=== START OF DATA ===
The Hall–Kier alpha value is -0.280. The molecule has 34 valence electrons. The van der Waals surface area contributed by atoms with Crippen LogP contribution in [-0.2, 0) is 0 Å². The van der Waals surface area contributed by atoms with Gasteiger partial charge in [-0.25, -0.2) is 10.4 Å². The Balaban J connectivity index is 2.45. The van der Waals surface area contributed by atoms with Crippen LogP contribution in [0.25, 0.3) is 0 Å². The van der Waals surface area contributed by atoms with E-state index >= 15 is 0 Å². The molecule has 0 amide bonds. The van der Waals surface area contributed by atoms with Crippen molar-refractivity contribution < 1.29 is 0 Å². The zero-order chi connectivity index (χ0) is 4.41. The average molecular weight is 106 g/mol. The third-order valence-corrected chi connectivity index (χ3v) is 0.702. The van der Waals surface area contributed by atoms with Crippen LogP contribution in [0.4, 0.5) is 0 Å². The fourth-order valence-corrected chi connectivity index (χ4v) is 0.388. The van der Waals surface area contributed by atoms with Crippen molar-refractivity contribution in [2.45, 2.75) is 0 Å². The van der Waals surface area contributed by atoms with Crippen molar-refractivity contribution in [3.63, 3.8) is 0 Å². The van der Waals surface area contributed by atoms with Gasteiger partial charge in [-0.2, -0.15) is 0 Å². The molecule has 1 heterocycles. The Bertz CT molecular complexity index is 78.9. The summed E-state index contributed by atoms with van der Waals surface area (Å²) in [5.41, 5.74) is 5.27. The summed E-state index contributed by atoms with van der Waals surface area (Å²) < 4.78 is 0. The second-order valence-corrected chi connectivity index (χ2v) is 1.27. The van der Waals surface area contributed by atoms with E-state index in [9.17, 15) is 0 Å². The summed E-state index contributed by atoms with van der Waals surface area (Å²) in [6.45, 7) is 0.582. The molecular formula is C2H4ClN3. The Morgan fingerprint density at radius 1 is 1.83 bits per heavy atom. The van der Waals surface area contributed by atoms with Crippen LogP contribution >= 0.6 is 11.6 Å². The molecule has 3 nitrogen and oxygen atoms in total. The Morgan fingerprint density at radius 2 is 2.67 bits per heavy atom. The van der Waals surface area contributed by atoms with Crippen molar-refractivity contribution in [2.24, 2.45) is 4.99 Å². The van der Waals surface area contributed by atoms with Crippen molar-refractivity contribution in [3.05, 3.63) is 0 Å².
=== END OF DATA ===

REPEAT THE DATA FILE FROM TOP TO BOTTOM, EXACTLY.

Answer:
The Hall–Kier alpha value is -0.280. The molecule has 34 valence electrons. The van der Waals surface area contributed by atoms with Crippen LogP contribution in [-0.2, 0) is 0 Å². The van der Waals surface area contributed by atoms with Gasteiger partial charge in [-0.25, -0.2) is 10.4 Å². The Balaban J connectivity index is 2.45. The van der Waals surface area contributed by atoms with Crippen LogP contribution in [0.25, 0.3) is 0 Å². The van der Waals surface area contributed by atoms with E-state index >= 15 is 0 Å². The molecule has 0 amide bonds. The van der Waals surface area contributed by atoms with Crippen molar-refractivity contribution < 1.29 is 0 Å². The zero-order chi connectivity index (χ0) is 4.41. The average molecular weight is 106 g/mol. The third-order valence-corrected chi connectivity index (χ3v) is 0.702. The van der Waals surface area contributed by atoms with Crippen LogP contribution in [0.4, 0.5) is 0 Å². The fourth-order valence-corrected chi connectivity index (χ4v) is 0.388. The van der Waals surface area contributed by atoms with Crippen molar-refractivity contribution in [2.45, 2.75) is 0 Å². The van der Waals surface area contributed by atoms with Crippen molar-refractivity contribution in [3.63, 3.8) is 0 Å². The van der Waals surface area contributed by atoms with Gasteiger partial charge in [-0.2, -0.15) is 0 Å². The molecule has 1 heterocycles. The Bertz CT molecular complexity index is 78.9. The summed E-state index contributed by atoms with van der Waals surface area (Å²) in [5.41, 5.74) is 5.27. The summed E-state index contributed by atoms with van der Waals surface area (Å²) < 4.78 is 0. The second-order valence-corrected chi connectivity index (χ2v) is 1.27. The van der Waals surface area contributed by atoms with E-state index in [9.17, 15) is 0 Å². The summed E-state index contributed by atoms with van der Waals surface area (Å²) in [6.45, 7) is 0.582. The molecular formula is C2H4ClN3. The Morgan fingerprint density at radius 1 is 1.83 bits per heavy atom. The van der Waals surface area contributed by atoms with Crippen LogP contribution >= 0.6 is 11.6 Å². The molecule has 3 nitrogen and oxygen atoms in total. The Morgan fingerprint density at radius 2 is 2.67 bits per heavy atom. The van der Waals surface area contributed by atoms with Crippen molar-refractivity contribution in [2.24, 2.45) is 4.99 Å². The van der Waals surface area contributed by atoms with Crippen molar-refractivity contribution in [3.05, 3.63) is 0 Å².